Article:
Tom Cronin and Bob Loevy

Tom Cronin and Bob Loevy

Our 59th consecutive presidential election has, we believe, just concluded. We are, like most people, awaiting the 23rd peaceful transfer of national political power from one political power to another.

Former Vice President Joe Biden appears to have won at least 77.4 million votes (to Trump's more than 72 million votes), more than any candidate has won in U.S. history. He beat President Trump by more than 5 million and has won a higher percentage of the popular vote, 50.8%, than any challenger to an incumbent since FDR's defeat of Herbert Hoover in 1932.

Trump is going noisily into the night, yet when he does leave he will join Hoover, Gerald Ford, Jimmy Carter and George H. W. Bush in the one-term presidency club. It should be noted that Harry Truman and LBJ are partial members of this group since their hopes for reelection were dashed by their own parties.

We've only had seven presidents serve out two full terms as opposed to 12 who served just one or one and one half terms in the White House since 1900. The notion of a two-term tradition is a bit misleading.

Biden's was a somewhat paradoxical win. He did win half of the states, plus D.C. and one congressional district in Nebraska. He also won a higher percentage than just four other elections in the past 15. He also won every state that Hillary Clinton had won in addition to "flipping" five key battleground states and Nebraska's second congressional district.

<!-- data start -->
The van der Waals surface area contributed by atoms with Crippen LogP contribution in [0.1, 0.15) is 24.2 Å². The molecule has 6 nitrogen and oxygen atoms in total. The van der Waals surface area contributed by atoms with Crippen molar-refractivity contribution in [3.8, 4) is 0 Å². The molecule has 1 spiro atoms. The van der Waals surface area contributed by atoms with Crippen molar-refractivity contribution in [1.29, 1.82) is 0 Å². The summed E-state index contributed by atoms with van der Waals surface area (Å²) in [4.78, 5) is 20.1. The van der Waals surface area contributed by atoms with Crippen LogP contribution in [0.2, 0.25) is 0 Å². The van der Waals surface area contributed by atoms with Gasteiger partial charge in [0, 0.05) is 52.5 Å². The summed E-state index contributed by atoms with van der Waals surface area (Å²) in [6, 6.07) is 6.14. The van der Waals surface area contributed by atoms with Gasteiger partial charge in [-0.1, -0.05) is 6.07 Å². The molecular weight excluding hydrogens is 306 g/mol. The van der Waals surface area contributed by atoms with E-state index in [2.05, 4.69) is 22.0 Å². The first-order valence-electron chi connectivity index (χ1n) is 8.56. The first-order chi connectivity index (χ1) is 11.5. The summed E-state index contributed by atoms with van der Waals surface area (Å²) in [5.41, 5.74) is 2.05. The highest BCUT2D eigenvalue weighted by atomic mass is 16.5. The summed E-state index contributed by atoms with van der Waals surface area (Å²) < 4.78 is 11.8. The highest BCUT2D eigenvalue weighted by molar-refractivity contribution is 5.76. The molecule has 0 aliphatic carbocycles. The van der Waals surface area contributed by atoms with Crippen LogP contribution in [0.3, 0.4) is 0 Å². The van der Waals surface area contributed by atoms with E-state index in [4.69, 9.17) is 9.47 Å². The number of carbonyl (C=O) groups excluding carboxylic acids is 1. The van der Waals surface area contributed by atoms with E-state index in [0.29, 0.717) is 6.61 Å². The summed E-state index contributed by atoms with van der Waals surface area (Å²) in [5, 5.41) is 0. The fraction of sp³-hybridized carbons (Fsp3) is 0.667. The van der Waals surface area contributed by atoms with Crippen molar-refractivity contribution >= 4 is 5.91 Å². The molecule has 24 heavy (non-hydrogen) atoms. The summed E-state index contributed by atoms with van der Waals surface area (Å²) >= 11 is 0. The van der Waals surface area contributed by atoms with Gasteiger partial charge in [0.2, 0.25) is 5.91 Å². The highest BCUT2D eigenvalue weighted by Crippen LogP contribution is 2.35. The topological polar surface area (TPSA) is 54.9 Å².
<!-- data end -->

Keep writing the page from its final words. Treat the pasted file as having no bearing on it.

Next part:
Yet, Biden underperformed most of the national polls and therefore most public expectations. Many Democrats had expected, or at least hoped for, a blue wave and the recapturing of the U.S. Senate. That didn't happen, and Biden appeared to have virtually no coattails for congressional and state legislative candidates. At this point Republicans have picked up at least a half-dozen seats in the House and flipped the governorship in Montana. Democrats lost a senate seat in Alabama and have won two — in Colorado and Arizona.

The fact it has taken a week or more to tally the votes and that President Trump and some of his advisers are contesting the election add to the muted tone of Biden's apparent victory.